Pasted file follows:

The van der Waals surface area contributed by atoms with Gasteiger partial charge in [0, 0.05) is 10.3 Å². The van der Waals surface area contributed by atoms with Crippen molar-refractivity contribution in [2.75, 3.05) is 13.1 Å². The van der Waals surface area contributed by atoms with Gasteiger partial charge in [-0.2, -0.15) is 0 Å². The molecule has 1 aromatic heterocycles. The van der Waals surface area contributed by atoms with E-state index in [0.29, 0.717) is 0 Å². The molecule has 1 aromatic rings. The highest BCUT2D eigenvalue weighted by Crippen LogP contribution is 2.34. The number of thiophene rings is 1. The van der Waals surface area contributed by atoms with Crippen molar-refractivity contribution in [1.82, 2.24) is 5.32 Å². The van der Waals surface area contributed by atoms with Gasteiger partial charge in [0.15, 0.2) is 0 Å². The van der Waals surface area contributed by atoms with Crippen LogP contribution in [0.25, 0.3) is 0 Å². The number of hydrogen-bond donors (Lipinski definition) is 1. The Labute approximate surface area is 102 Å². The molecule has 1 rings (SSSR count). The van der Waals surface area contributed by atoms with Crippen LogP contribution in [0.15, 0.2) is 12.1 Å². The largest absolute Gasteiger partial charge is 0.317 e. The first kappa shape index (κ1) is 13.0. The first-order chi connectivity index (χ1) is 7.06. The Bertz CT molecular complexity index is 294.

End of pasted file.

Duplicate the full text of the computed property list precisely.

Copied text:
The van der Waals surface area contributed by atoms with Gasteiger partial charge in [0, 0.05) is 10.3 Å². The van der Waals surface area contributed by atoms with Crippen molar-refractivity contribution in [2.75, 3.05) is 13.1 Å². The van der Waals surface area contributed by atoms with Gasteiger partial charge in [-0.2, -0.15) is 0 Å². The molecule has 1 aromatic heterocycles. The van der Waals surface area contributed by atoms with E-state index in [0.29, 0.717) is 0 Å². The molecule has 1 aromatic rings. The highest BCUT2D eigenvalue weighted by Crippen LogP contribution is 2.34. The number of thiophene rings is 1. The van der Waals surface area contributed by atoms with Crippen molar-refractivity contribution in [1.82, 2.24) is 5.32 Å². The van der Waals surface area contributed by atoms with Gasteiger partial charge in [0.15, 0.2) is 0 Å². The van der Waals surface area contributed by atoms with Crippen LogP contribution in [0.25, 0.3) is 0 Å². The number of hydrogen-bond donors (Lipinski definition) is 1. The Labute approximate surface area is 102 Å². The molecule has 1 rings (SSSR count). The van der Waals surface area contributed by atoms with Crippen LogP contribution in [0.15, 0.2) is 12.1 Å². The largest absolute Gasteiger partial charge is 0.317 e. The first kappa shape index (κ1) is 13.0. The first-order chi connectivity index (χ1) is 7.06. The Bertz CT molecular complexity index is 294.